The state Attorney General's office yesterday sued a Chinese cryptocoin venture with a name almost identical to another, more legitimate cryptocoin venture for defrauding cryptoinvestors - and moved to freeze the company's assets, which the state says it traced to an account with yet another cryptocurrency company.
In a lawsuit filed in Suffolk Superior Court, the state says at least two Massachusetts residents wound up bilked by the fake company, which snared them with promises of healthy returns on an impending "initial coin offering" that never happened, at a domain called creditcoin.cc, which uses links to documents at creditcoin.org, which is a real company not affiliated with the Chinese knockoff.
Since at least March, 2023, CreditCoin has been representing itself as a "public blockchain," offering a "utility token," also called CreditCoin or CTC, through an upcoming "initial coin offering. In reality, CTC is a fictional cryptocurrence and all representations made about an upcoming ICO are untrue.
The state described how one person was swindled, starting with him getting chatted up on TikTok:
A CreditCoin representative approached one Massachusetts consumer through TikTok and initiated a personal relationship with him. During his communications with CreditCoin's representative, this Massachusetts victim disclosed that he resides in Massachusetts.
The CreditCoin swindle rep, who went by "Akiko Herrera," then got the impending victim to switch to the Telegram platform, which is more focused on conversations and where:
CreditCoin representatives use manipulative techniques to install a sense of security in the victims, such as engaging in personal conversations and discussing plans to visit the victims. Once trust is established, the CreditCoin representatives introduce the idea of cryptocurrency investments, such as investing in CTC ICO.
In order to establish a guise of legitimacy, CreditCoin creates hurdles to investing, such as requiring victims to notify CreditCoin of the exact amount of Bitcoin that was being sent to the wallet. If there is even a minor discrepancy, the transaction will fail. these challenges helped convince victims that CreditCoin was not a scam.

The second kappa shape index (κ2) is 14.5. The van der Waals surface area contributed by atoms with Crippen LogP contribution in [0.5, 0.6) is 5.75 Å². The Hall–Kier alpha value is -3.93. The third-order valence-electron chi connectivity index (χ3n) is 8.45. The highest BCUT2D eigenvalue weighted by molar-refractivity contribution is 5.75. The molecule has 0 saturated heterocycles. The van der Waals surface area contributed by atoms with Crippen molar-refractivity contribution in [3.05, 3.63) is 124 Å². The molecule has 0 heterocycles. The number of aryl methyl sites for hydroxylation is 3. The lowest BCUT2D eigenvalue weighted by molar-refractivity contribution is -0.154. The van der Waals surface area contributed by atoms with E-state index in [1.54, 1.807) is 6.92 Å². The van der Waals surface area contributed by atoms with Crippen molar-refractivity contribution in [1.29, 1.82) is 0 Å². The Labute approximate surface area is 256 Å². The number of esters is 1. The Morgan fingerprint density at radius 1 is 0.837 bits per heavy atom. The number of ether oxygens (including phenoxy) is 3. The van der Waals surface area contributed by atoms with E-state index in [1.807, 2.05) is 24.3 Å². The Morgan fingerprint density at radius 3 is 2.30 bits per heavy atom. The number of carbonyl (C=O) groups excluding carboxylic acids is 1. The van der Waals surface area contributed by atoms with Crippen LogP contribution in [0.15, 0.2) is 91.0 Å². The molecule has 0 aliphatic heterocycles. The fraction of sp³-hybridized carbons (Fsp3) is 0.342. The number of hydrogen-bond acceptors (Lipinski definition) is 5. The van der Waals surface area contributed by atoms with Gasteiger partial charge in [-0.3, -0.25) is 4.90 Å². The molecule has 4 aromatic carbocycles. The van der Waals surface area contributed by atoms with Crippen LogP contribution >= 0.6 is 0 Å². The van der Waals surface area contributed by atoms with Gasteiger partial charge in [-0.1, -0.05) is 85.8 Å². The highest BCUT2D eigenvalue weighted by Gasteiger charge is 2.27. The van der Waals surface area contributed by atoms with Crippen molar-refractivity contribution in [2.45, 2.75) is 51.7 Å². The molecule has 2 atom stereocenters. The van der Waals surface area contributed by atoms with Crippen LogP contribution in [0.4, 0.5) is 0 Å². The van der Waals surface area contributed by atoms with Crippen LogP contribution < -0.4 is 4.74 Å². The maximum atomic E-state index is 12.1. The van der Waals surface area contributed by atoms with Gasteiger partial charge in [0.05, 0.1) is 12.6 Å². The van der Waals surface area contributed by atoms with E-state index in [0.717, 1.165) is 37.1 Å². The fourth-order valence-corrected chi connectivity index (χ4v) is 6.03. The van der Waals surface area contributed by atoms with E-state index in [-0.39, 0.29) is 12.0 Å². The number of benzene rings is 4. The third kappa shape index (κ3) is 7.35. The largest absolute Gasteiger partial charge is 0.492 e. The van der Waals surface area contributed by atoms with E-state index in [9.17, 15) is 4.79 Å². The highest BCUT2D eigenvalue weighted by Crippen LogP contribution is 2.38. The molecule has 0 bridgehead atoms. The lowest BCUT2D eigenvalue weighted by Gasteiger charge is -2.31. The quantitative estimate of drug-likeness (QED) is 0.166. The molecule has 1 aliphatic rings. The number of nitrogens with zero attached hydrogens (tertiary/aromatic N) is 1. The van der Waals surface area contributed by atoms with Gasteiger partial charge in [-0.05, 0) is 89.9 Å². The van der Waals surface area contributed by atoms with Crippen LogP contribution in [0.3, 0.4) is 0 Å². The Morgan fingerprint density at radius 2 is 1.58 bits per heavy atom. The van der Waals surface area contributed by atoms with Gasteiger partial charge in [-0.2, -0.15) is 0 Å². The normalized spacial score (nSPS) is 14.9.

Once the original investment is made, the CreditCoin website reflects the victims' balance growing. CreditCoin representatives communicate with victims about their own earnings. The representatives indicate they are going to continue to invest and encourage victims to do the same.
On March 24, one Massachusetts victim went to Cash App and bought roughly $1,350 worth of Bitcoin, which he then transferred to CreditCoin as his initial investment, the complaint says.
He then watched as his investment "grew," at least according to the CreditCoin Web site, was encouraged to keep investing and, over the next two months, converted some $13,500 in real money into Bitcoin, which he then transferred to CreditCoin.
By May 16, CreditCoin was showing him with a balance of $54,270, the complaint says.
Then, the complaint continues, he got notification that the planned "initial coin offering" was going to happen soon and that he should liquidate his holdings because the value of the cryptocurrency would drop soon after its release. Only thing is, liquidating his holdings would require a "security" fee plus taxes, equal to $4,794.
And in text messages he supplied to the AG's office, it began to dawn on him something was wrong, because he was never told about withdrawal fees - and he knew that capital-gains taxes are paid on the profits after the fact, not beforehand. CreditCoin told him he was wrong, he could go Google it and that his funds would be available for withdrawal in real money at a particular exchange site in 24 hours.
Reader, would it surprise you to learn those funds were not available in 24 hours?
Using blockchain analytics tools, the Commonwealth traced the victims' funds, via several transactions, to a single wallet hosted by Binance.com. ...
This wallet is under the name Wang Tingting, who is a resident of China.
This wallet currently has a balance of $281,352 USD.
In addition to seeking to block CreditCoin.cc from making any offerings to Massachusetts residents, the state is also seeking an injunction to freeze Tingting's assets at Binance.com. Late yesterday, a Suffolk Superior Court judge set a hearing for Thursday on the request.
Reddit was onto the scam five months ago.